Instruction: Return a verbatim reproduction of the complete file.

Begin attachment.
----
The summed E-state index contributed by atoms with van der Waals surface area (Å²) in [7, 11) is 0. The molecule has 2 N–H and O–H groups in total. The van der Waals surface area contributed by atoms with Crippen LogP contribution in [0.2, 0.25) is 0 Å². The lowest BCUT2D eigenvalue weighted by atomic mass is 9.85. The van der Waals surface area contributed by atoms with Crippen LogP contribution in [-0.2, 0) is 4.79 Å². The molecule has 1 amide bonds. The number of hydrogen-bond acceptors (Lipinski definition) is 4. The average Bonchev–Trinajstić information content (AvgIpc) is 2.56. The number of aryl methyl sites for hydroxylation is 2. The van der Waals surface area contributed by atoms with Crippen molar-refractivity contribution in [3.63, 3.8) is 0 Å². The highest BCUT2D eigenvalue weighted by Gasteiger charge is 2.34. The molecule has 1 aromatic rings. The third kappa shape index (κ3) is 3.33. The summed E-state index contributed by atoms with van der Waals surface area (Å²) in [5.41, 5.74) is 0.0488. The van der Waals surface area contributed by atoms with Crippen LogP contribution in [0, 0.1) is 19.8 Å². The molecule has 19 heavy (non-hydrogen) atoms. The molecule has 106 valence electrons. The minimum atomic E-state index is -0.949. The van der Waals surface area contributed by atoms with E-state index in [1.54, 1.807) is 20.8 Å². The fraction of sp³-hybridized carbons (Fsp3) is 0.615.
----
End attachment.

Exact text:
The summed E-state index contributed by atoms with van der Waals surface area (Å²) in [7, 11) is 0. The molecule has 2 N–H and O–H groups in total. The van der Waals surface area contributed by atoms with Crippen LogP contribution in [0.2, 0.25) is 0 Å². The lowest BCUT2D eigenvalue weighted by atomic mass is 9.85. The van der Waals surface area contributed by atoms with Crippen LogP contribution in [-0.2, 0) is 4.79 Å². The molecule has 1 amide bonds. The number of hydrogen-bond acceptors (Lipinski definition) is 4. The average Bonchev–Trinajstić information content (AvgIpc) is 2.56. The number of aryl methyl sites for hydroxylation is 2. The van der Waals surface area contributed by atoms with Crippen molar-refractivity contribution in [3.63, 3.8) is 0 Å². The highest BCUT2D eigenvalue weighted by Gasteiger charge is 2.34. The molecule has 1 aromatic rings. The third kappa shape index (κ3) is 3.33. The summed E-state index contributed by atoms with van der Waals surface area (Å²) in [5.41, 5.74) is 0.0488. The van der Waals surface area contributed by atoms with Crippen LogP contribution in [0, 0.1) is 19.8 Å². The molecule has 19 heavy (non-hydrogen) atoms. The molecule has 106 valence electrons. The minimum atomic E-state index is -0.949. The van der Waals surface area contributed by atoms with E-state index in [1.54, 1.807) is 20.8 Å². The fraction of sp³-hybridized carbons (Fsp3) is 0.615.